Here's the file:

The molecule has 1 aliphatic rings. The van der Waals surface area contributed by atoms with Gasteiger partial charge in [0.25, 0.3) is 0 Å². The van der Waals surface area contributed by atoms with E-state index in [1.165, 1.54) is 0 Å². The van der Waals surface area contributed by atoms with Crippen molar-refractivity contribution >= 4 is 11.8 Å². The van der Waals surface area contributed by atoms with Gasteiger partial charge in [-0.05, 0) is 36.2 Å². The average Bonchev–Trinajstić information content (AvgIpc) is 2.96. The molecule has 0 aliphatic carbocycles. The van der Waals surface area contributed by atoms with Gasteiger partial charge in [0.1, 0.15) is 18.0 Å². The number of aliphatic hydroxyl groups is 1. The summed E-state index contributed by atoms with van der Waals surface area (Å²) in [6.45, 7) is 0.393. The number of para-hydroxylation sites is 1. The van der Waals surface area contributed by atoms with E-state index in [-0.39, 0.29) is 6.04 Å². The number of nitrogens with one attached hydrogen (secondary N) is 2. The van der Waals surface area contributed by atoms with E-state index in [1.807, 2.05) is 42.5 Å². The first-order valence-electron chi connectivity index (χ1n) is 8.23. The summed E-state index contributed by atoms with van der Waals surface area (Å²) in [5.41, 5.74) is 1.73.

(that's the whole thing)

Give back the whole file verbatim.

The molecule has 1 aliphatic rings. The van der Waals surface area contributed by atoms with Gasteiger partial charge in [0.25, 0.3) is 0 Å². The van der Waals surface area contributed by atoms with E-state index in [1.165, 1.54) is 0 Å². The van der Waals surface area contributed by atoms with Crippen molar-refractivity contribution >= 4 is 11.8 Å². The van der Waals surface area contributed by atoms with Gasteiger partial charge in [-0.05, 0) is 36.2 Å². The average Bonchev–Trinajstić information content (AvgIpc) is 2.96. The molecule has 0 aliphatic carbocycles. The van der Waals surface area contributed by atoms with Gasteiger partial charge in [0.1, 0.15) is 18.0 Å². The number of aliphatic hydroxyl groups is 1. The summed E-state index contributed by atoms with van der Waals surface area (Å²) in [6.45, 7) is 0.393. The number of para-hydroxylation sites is 1. The van der Waals surface area contributed by atoms with E-state index in [-0.39, 0.29) is 6.04 Å². The number of nitrogens with one attached hydrogen (secondary N) is 2. The van der Waals surface area contributed by atoms with E-state index in [1.807, 2.05) is 42.5 Å². The first-order valence-electron chi connectivity index (χ1n) is 8.23. The summed E-state index contributed by atoms with van der Waals surface area (Å²) in [5.41, 5.74) is 1.73.